22. Daisy - of English origin, referring to a type of flowering plant known for its bright and cheerful blossoms.

  23. Dahlia - derived from the name of the flowering plant, which is named after the Swedish botanist Anders Dahl. The dahlia flower is also the national flower of Mexico.

  24. Daphne - of Greek origin, meaning ‘laurel tree’. Mumsnet users thought it had a ‘vintage feel’.

  25. Dove - of English origin, referring to the bird known for its gentle nature and symbolic associations with peace.

  26. Dusty - of English origin, meaning 'dust'.

  27. Elana - of Hebrew origin, meaning ‘tree’ or ‘Oak Tree’.

  28. Elodie - a gorgeous and unique choice of French, Greek, and Spanish origin, meaning ‘treasure’ or ‘mountain flower’.

  29. Elowen - an older feel to this one. Of Cornish descent, it means ‘Elm Tree’. A unique choice for a girl because it doesn’t end with a vowel!

  30. Ember - of English origin, referring to a small, glowing piece of coal or wood in a fire.

  31. Emerald - of English origin, referring to the precious gemstone.

  32. Fern - of English origin, referring to the non-flowering plant of the same name.

  33. Fiorella - of Italian origin, meaning ‘flower’.

  34. Flora - a lovely classic choice of Latin and Scottish origin, meaning ‘goddess of flowers and the spring’.

  35. Gaia - of Greek origin. In Greek mythology, 'Gaia' is the primordial goddess of the Earth.

  36. Hadley - of Old English origin, meaning ‘field of heather'.

  37. Haley - of Old English origin, meaning ‘hay clearing’.

  38. Hazel - of English origin, drawn from the Hazel tree. Hazel has a lovely retro feel to it. A great nature-inspired name choice!

  39. Heather - of English origin, referring to the plant of the same name.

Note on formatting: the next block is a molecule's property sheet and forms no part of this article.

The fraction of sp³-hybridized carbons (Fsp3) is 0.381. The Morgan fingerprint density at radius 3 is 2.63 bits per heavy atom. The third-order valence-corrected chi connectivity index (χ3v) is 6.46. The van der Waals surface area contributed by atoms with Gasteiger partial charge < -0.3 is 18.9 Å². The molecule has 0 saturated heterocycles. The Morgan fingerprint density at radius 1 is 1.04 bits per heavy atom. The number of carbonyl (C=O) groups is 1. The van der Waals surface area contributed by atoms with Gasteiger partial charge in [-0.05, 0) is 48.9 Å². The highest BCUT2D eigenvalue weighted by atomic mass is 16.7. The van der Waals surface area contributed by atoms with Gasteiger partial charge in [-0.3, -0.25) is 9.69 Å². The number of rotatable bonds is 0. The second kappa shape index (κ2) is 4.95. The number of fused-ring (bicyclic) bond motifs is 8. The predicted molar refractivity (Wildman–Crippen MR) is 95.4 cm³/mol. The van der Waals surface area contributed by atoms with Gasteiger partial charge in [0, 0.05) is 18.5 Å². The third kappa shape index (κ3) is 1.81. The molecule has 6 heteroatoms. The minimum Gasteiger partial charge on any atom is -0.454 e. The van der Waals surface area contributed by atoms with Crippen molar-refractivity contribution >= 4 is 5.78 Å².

40. Heligan - another rare one of Cornish origin, meaning ‘gardens of Heligan’ or ‘Willow tree’.

  41. Ianthe - from Greek mythology,  it  was the name of the daughter of Oceanus, meaning 'of the Ocean'. Ianthe can also mean 'violet flower'.

  42. Indigo - of English origin, referring to the deep and rich blue-purple colour.

  43. Iris - of Greek origin, meaning ‘rainbow’, ‘flower’, and ‘eye’.

  44. Isla - of Scottish (Gaelic) origin, meaning 'island'.

  45. Ivy - of English origin, referring to the climbing plant with distinctive green leaves. In some cultures, ivy has been associated with loyalty, friendship and strong bonds.

  46. Jade - of English origin, referring to the precious green gemstone of the same name. Associated with balance, harmony, wisdom and prosperity.

  47. Jasmine - of Persian, English, American Indian, American  and Arabic, Jasmine refers to the jasmine flower and will live long in the memory as the princess in Aladdin.

  48. Julie - from Latin, meaning ‘youthful’, ‘Rose’, or ‘Beautiful flower’. Could also be shortened to Jules for a sharper, more unisex twist!

  49. Juniper (nickname June) - of English origin, associated with the plant of the same name. Evokes feelings of vitality, energy and renewal.

  50. Kaya - of Japanese, Turkish, American Indian, Scandinavian, and African origin with varied meaning: ‘Restful place’, ‘yew tree’, ‘forgiveness’, ‘home’, ‘stone’, ‘willow’ and ‘wise’. Kaya has many different associations, so works if you’re looking for a versatile nature-inspired baby name.